I’ve had this post in draft mode for so long, hesitating to write it because I did not want to simply blog a lament about Haiti. The post was to be about the cholera outbreak and my absolute disbelief that yet another disaster could and was striking that country. I wanted to scream why why WHY?! But that would help nothing and no one. My heart breaks for Haiti but all my tears weren’t going to help the millions of people trying to get back on track after the devastating earthquake of January 12, 2010. Soon after the EQ I blogged about Haiti – what I thought the Caribbean response should be (or should have been) and on what I thought the large presidential palace meant to and for Haiti. I thought that the EQ was really the worst that could happen.
Then there was the outbreak.
I recall drifting off to sleep at that time that straddles two days…it was October 18/19 and I heard on NPR in my woozy state that there had been 15 deaths of an unknown stomach ailment. At the time I said “Please God, not cholera.” That prayer was in vain because by the end of day on October 19 there were 150 deaths. As it turned out there was a cholera outbreak in rural Haiti, the region outside of the damaged earthquake zone. The last article I saw reported almost 3,000 deaths; I suspect that by now that 3,000 barrier has been eclipsed. The cause of the outbreak is unknown but it has been suggested that the disease was brought to the country by a contingent of Nepalese peace keepers, assigned to Haiti after January 12, 2010. A few cases of cholera have been reported in neighbouring Dominican Republic.
Then there was Hurricane Tomas that deluged a deforested and psychologically battered Haiti in November. Elections were held in December but they were condemned for being so fraudulent and official results haven’t yet been released. I mean, seriously, what the hell was happening?
But I promised that I would not lament.
During my usual blog reading I came across a post from @petchary that pulled me out of the funk. In her post about Haiti she wrote about Jamaica’s relationship with its neighbour. But the blog post did more than that: it also talked about the many good things about Haiti like its art and music. Her post yanked me. I am glad for it. There is much more to Haiti. Much more.
Powerful writers like Edwidge Danticat who wrote so eloquently about the EQ days after it happened. So too did anthropologist Gina Ulysse, a professor at my alma mater (and she warned about Haitians being engaged in the aftermath and during the rebuilding process). Ms. Danticat has written much and writes again in Create Dangerously: The Immigrant Artist at Work to dispel the notion that Haiti is just about poverty and hopelessness. Professor Ulysse performs to accomplish much of the same but also to highlight what Haiti symbolizes. Both speak very honestly and powerfully about their homeland; both use creative means to educate and provoke us about Haiti. Both teach. These women are constant reminders that there is more to Haiti than suffering and that Haiti deserves more than out pity.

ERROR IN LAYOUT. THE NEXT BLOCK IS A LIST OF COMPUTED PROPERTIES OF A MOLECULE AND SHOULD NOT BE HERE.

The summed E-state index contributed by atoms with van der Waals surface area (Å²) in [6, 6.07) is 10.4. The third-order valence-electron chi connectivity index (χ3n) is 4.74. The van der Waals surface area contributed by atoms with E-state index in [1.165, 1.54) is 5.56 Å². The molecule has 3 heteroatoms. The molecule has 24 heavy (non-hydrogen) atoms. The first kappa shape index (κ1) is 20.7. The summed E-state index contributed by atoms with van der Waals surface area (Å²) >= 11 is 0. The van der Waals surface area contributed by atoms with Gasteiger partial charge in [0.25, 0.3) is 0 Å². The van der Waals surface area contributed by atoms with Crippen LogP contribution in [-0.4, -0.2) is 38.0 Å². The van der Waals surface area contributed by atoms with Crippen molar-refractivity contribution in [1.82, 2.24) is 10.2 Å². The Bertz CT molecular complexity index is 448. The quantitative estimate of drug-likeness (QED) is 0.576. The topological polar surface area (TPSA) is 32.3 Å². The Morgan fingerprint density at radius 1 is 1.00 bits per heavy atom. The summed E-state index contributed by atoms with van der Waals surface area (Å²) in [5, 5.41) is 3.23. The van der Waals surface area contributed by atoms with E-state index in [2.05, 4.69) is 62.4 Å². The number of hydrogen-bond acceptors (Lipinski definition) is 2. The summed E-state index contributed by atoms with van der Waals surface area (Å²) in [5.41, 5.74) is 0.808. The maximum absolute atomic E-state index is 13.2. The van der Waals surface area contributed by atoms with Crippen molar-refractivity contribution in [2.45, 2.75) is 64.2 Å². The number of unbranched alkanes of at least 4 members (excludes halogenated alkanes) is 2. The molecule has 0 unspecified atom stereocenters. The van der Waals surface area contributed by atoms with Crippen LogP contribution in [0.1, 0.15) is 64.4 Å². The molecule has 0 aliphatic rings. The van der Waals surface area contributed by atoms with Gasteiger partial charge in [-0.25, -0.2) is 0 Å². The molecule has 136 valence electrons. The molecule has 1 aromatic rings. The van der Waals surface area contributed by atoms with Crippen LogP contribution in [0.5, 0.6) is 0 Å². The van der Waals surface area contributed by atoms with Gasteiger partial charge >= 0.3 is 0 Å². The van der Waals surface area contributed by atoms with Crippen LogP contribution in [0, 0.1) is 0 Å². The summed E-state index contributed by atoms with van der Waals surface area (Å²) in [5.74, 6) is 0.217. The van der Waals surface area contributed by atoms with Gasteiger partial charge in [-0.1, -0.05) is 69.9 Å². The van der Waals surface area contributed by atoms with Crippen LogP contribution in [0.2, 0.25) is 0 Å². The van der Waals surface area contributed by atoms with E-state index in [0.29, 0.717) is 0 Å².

Already the reports are being submitted and articles written about the ineptitude and perhaps unwillingness of the international community to make good on its promises to Haiti, as well as the lack of strong & good leadership from Haiti’s leaders. Why is that? Why after all the public statements and aid pledges has so little been done? Is it as Professor Dupuy writes in “One year after the earthquake, foreign help is actually hurting Haiti” that it’s just more of the same for Haiti? I do not know, but I say don’t get bogged down in all the one year reviews that don’t seem to offer much positivity or hope. It’s easy to lament and sigh in frustration but that doesn’t do much.
Instead I suggest learning from the women I’ve named above. And if not them, then there other men and women who show that Haiti and Haitians have more to offer than what we too often see or readily think about. The person could even be your neighbour or a classmate. Someone who will provoke your brain from its complacency. January 1, 2011 was Haiti’s 207th Independence Celebration so maybe now’s a good time to access and absorb information about Haiti’s history – it’s undeniable place in world history as the first independent black nation, a status (still?) so feared by France. And of course if you can, then find a way to actually work with Haitians to move forward. Whatever it is, though, just get it done. Don’t be content to just offer pity, shake your head, and lament for a few minutes. Both you and Haiti deserve better.